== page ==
If you’re having trouble with your hearing in Salem, it’s important you schedule an appointment with an audiologist.

There are a wide range of physical, psychological and social complications associated with untreated hearing loss, so you’ll want to find a solution as soon as possible.

If you’ve never been to an audiologist before you may be a little nervous and unsure of what to expect, but there is nothing to worry about. We’ll let you know exactly what to expect.

What Does an Audiologist Do?

young woman trying on hearing aids

Your audiologist is a health care professional trained in the diagnosis and treatment of hearing and balance disorders.

Audiologists rely on different tests and procedures to assess hearing and balance function and fit and dispense hearing aids and assisted listening devices. They are here to help you hear more easily, communicate effectively and enjoy a better quality of life.

Your first visit to a Salem audiologist will involve the following:

  • Paperwork. Paperwork is a necessary evil for all new patients. Your audiologist will need information regarding your medical history, medications you are taking and hearing concerns you are having. Don’t forget to bring photo identification and health insurance information.
  • Physical exam. Your audiologist will examine your ears for abnormalities or medical conditions using a lighted instrument called an otoscope. They will be looking for anything that might interfere with your hearing. Sometimes, something innocuous such as too much earwax can cause hearing problems.
  • Hearing screening. To determine the type and extent of your hearing loss, you’ll be given a hearing screening – a series of tests that measure the hearing ability of different parts of your ears. Your hearing screening may involve one (or all) of the following tests:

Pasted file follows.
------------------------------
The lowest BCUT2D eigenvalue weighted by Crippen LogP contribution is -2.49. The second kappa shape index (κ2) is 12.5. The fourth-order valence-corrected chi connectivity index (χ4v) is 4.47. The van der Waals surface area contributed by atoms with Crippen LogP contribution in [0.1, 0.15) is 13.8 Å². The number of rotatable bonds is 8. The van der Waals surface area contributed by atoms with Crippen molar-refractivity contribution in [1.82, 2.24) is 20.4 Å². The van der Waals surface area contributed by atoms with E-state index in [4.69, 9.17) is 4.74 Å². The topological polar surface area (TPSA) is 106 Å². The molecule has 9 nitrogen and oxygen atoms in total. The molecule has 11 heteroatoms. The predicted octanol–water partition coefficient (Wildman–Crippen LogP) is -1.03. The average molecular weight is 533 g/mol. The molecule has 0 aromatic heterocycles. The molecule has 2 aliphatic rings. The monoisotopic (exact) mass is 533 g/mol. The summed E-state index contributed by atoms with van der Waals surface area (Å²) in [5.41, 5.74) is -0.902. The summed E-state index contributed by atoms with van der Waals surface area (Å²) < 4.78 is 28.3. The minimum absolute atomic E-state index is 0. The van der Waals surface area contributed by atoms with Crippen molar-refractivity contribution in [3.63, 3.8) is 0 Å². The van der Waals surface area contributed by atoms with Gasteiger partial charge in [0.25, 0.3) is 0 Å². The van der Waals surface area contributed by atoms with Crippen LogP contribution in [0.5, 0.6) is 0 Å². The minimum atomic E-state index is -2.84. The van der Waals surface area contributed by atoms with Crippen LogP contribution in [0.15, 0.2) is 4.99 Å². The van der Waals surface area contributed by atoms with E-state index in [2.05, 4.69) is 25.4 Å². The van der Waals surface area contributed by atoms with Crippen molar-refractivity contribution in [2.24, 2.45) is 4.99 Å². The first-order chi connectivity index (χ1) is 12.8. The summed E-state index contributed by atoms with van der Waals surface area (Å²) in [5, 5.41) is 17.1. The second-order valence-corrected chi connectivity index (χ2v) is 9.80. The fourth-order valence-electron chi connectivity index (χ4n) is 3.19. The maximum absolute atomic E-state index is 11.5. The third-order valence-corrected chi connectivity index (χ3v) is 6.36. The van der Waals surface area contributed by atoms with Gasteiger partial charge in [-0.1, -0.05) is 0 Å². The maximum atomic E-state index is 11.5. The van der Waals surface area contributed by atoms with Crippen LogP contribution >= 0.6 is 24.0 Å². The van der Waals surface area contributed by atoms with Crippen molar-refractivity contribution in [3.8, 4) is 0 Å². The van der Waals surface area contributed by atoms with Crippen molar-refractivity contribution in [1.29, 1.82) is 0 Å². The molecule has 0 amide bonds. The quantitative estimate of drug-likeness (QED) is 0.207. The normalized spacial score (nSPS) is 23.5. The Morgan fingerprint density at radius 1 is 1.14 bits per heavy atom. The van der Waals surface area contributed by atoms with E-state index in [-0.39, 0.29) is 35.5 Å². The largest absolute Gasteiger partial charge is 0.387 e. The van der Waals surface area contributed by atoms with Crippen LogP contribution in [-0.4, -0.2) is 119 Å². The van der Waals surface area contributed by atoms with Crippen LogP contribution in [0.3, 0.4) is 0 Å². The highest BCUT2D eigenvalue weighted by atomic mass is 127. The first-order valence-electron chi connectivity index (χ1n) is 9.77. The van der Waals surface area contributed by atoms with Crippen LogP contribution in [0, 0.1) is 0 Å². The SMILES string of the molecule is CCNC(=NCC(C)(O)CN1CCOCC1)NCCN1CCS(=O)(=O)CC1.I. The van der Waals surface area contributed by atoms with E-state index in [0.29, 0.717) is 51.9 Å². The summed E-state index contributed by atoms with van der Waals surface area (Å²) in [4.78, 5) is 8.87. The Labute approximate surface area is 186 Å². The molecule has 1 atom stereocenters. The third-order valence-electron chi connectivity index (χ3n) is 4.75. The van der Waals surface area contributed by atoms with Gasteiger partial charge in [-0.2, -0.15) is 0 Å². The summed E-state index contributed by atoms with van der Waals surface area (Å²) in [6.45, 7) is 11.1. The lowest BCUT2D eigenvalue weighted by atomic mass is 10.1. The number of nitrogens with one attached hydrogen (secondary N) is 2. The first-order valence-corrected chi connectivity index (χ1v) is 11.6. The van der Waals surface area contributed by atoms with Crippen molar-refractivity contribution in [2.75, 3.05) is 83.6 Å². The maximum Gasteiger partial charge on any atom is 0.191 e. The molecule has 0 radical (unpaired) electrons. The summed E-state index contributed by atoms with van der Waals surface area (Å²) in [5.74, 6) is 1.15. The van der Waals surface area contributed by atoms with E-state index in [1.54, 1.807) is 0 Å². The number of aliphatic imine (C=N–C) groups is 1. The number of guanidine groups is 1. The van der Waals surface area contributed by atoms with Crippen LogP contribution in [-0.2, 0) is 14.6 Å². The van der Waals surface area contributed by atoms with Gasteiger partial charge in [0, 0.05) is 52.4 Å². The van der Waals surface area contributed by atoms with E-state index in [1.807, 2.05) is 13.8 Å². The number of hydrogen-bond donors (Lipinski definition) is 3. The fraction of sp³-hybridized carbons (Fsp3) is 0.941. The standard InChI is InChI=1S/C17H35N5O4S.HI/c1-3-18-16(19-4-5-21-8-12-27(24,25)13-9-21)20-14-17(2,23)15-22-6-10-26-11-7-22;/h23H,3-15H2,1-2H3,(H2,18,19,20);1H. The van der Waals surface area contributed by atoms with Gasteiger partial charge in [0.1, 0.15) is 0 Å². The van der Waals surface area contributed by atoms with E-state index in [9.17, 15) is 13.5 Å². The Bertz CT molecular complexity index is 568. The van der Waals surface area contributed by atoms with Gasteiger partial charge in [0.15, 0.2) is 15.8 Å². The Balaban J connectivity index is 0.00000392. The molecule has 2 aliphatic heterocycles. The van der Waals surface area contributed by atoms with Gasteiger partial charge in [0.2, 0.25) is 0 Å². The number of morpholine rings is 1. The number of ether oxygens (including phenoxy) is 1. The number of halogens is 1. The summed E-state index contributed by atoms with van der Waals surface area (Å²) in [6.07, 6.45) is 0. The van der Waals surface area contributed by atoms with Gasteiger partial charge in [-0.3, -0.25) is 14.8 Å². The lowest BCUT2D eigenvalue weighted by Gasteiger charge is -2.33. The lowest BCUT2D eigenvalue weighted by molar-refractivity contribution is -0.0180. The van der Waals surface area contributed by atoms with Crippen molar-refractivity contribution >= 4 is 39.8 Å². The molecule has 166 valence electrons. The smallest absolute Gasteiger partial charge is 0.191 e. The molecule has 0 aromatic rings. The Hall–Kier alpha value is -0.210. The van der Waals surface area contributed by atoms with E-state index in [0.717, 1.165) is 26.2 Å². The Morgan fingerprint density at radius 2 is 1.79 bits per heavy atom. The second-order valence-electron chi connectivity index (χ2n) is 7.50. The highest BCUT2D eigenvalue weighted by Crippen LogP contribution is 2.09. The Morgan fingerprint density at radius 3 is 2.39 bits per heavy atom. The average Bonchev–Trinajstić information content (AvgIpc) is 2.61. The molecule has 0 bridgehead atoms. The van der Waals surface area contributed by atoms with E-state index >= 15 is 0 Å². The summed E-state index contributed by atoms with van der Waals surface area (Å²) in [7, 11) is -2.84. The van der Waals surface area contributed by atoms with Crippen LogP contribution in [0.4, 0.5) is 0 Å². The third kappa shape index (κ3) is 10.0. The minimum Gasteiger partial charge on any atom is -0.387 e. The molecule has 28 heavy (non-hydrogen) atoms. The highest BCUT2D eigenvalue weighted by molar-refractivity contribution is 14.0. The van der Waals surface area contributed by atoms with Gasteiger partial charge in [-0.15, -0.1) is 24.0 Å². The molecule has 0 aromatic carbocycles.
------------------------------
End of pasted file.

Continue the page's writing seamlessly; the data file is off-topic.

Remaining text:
• Air Conduction Testing. Also known as pure tone audiometry, air conduction testing measures your ability to hear sounds at various pitches and volumes. Your results are charted on a graph called an audiogram.
    • Bone Conduction Testing. Bone conduction testing measures the inner ear’s response to sound. Results are compared to those of your air conduction test to determine your type of hearing loss.
    • Speech Testing. This simple test measures your speech reception threshold, which is the faintest speech you can understand 50 percent of the time. You’ll simply be asked to repeat words and phrases delivered in both quiet and noisy environments – information that will let your audiologist determine your ability to separate speech from background noise.
    • Tympanometry. This test measures your eardrum’s movement in response to air pressure. Lack of movement may be indicative of earwax buildup, a ruptured eardrum or a benign tumor.
    • Acoustic Reflex Testing. Acoustic reflex testing measures muscle contractions of the middle ear and helps determine the type and location of your hearing impairment.
    • Auditory Brainstem Response. ABR testing is primarily used to confirm that you have sensorineural hearing loss of the inner ear.  It is often used in newborn hearing screenings.
    • Otoacoustic Emissions. OAEs are faint sounds the cochlea produces in response to stimulation. OAE testing checks for blockages in the ear canal, fluid buildup in the middle ear and damage to the hair cells of the cochlea. Like ABR testing, it is often used in newborn hearing screenings.

You’ll need to schedule a follow-up appointment once your Salem audiologist has had a chance to go over your results and determine a treatment solution for your hearing loss. At least you won’t have to fill out all that paperwork the next time around!